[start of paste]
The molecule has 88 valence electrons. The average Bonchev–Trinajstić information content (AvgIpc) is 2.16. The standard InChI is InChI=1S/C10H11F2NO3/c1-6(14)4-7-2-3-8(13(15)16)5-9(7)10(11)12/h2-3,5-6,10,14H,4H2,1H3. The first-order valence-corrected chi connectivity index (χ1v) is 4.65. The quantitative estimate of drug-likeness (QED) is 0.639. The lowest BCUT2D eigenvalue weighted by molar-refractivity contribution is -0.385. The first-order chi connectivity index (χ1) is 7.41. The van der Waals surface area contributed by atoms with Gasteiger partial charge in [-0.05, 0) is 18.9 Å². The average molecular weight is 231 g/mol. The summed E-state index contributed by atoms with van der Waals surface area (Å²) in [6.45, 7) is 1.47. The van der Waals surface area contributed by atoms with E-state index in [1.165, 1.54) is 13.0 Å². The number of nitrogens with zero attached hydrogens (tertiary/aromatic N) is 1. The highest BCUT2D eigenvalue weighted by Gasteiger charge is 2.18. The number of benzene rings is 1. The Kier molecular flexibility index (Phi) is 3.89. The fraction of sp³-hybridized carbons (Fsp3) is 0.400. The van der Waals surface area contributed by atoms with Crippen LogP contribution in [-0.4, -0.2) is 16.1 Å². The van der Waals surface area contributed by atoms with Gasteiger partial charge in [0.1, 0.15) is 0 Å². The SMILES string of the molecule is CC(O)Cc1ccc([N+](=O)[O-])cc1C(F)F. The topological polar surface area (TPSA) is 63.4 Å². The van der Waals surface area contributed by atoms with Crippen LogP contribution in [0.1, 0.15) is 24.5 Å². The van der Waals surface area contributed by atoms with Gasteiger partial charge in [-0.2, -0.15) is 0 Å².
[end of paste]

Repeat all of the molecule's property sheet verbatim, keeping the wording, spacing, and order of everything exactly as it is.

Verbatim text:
The molecule has 88 valence electrons. The average Bonchev–Trinajstić information content (AvgIpc) is 2.16. The standard InChI is InChI=1S/C10H11F2NO3/c1-6(14)4-7-2-3-8(13(15)16)5-9(7)10(11)12/h2-3,5-6,10,14H,4H2,1H3. The first-order valence-corrected chi connectivity index (χ1v) is 4.65. The quantitative estimate of drug-likeness (QED) is 0.639. The lowest BCUT2D eigenvalue weighted by molar-refractivity contribution is -0.385. The first-order chi connectivity index (χ1) is 7.41. The van der Waals surface area contributed by atoms with Gasteiger partial charge in [-0.05, 0) is 18.9 Å². The average molecular weight is 231 g/mol. The summed E-state index contributed by atoms with van der Waals surface area (Å²) in [6.45, 7) is 1.47. The van der Waals surface area contributed by atoms with E-state index in [1.165, 1.54) is 13.0 Å². The number of nitrogens with zero attached hydrogens (tertiary/aromatic N) is 1. The highest BCUT2D eigenvalue weighted by Gasteiger charge is 2.18. The number of benzene rings is 1. The Kier molecular flexibility index (Phi) is 3.89. The fraction of sp³-hybridized carbons (Fsp3) is 0.400. The van der Waals surface area contributed by atoms with Crippen LogP contribution in [-0.4, -0.2) is 16.1 Å². The van der Waals surface area contributed by atoms with Gasteiger partial charge in [0.1, 0.15) is 0 Å². The SMILES string of the molecule is CC(O)Cc1ccc([N+](=O)[O-])cc1C(F)F. The topological polar surface area (TPSA) is 63.4 Å². The van der Waals surface area contributed by atoms with Crippen LogP contribution in [0.1, 0.15) is 24.5 Å². The van der Waals surface area contributed by atoms with Gasteiger partial charge in [-0.2, -0.15) is 0 Å².